I woke up at 5:30 am, eager to watch the ceremony of tak bat in Luang Prabang. But what I saw disgusted me.
Tak bat is a sacred Buddhist alms-giving ceremony. At dawn everyday, food is offered to monks by the local community. In return, the alms-givers receive spiritual redemption.
This ritual is ancient, and it supports Luang Prabang’s large monastic population. Each morning, hundreds of monks walk the streets, led in lines by the eldest monks. The alms-givers wait, either sitting or kneeling, and put food in the monks’ bowls.
Tak bat’s reverence means it’s carried out silently. The alms-givers cannot speak, as the monks meditate while they walk.
Or that’s the theory anyway. But from what I saw, tourism has ruined the sacred practice of tak bat in Luang Prabang. Before the monks arrived, tourists were paying touts for a seat in the line. Food for the monks was on sale, awful sugary snacks with no nutritional value.
As the monks left the temple, tourists with flashes started taking photos, breaking the monks’ meditation. Unclean hands gave the monks sticky-rice, which fell from their baskets onto the ground. At intervals were large containers into which the monks poured their collections. The monks looked miserable and I doubted they’d actually eat this food.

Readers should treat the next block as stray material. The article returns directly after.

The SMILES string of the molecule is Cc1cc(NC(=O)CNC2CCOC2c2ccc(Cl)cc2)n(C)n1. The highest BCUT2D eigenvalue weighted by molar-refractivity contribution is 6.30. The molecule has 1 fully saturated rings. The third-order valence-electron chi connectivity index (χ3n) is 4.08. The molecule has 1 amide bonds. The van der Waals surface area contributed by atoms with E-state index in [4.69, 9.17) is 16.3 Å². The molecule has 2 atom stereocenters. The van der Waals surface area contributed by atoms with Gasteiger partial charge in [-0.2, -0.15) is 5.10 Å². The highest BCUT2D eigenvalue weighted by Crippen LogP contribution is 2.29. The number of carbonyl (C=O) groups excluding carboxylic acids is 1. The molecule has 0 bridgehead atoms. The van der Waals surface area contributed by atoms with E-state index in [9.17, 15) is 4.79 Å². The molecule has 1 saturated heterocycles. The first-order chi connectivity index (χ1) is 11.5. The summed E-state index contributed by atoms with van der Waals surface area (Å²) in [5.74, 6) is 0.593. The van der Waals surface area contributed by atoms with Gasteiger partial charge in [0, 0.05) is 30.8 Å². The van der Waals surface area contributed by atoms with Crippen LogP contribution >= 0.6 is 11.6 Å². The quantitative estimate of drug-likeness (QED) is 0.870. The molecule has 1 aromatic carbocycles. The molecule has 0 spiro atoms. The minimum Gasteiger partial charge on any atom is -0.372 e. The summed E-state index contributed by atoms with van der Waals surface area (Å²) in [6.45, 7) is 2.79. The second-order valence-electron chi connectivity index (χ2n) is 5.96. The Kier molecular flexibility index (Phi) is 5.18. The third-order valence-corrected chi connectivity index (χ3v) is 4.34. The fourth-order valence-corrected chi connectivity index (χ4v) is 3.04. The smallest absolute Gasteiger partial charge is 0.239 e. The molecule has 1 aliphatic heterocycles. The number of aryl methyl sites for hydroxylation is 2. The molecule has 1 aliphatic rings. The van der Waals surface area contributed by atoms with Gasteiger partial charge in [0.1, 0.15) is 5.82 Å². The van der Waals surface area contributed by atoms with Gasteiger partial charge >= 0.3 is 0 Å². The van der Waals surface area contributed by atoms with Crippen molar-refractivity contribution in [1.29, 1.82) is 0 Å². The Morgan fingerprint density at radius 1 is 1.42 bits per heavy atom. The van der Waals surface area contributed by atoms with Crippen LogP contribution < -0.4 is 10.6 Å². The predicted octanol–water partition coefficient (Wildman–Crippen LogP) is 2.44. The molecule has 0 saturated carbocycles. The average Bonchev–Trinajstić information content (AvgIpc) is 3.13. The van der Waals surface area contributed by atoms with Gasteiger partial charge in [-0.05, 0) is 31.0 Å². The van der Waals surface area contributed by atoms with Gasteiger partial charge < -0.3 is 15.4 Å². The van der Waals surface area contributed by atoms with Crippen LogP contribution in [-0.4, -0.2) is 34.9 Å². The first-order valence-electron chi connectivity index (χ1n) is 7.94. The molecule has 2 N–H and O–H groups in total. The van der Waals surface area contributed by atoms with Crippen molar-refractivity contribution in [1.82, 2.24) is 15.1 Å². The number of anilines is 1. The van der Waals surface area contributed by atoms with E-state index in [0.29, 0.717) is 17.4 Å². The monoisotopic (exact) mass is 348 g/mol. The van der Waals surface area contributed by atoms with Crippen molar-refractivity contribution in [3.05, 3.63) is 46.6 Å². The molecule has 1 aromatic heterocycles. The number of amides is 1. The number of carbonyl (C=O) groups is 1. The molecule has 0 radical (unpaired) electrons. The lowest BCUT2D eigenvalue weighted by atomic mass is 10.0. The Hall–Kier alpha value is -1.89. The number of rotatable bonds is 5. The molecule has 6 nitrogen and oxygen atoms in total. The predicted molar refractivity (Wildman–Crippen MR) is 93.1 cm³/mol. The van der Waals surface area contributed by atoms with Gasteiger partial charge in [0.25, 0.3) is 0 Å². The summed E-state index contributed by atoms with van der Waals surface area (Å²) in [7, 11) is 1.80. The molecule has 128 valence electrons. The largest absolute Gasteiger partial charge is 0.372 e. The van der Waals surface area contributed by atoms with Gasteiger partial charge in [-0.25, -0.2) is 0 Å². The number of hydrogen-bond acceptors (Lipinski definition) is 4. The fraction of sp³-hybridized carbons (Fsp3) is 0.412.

From what I’d learned, many locals no longer participate in tak bat. It’s gone from being a religious ceremony to a commodified cultural performance. Officials are even considering stopping tak bat in Luang Prabang.
I thought back to my first morning in Laos, in the tiny town of Huay Xai. On the walk to the slow boat, I’d seen a local woman giving alms to four young monks. She’d bowed and handed them a basket of delicious looking food. In return, the monks sung a prayer and then blessed her with water. It was a beautiful moment; the real tak bat.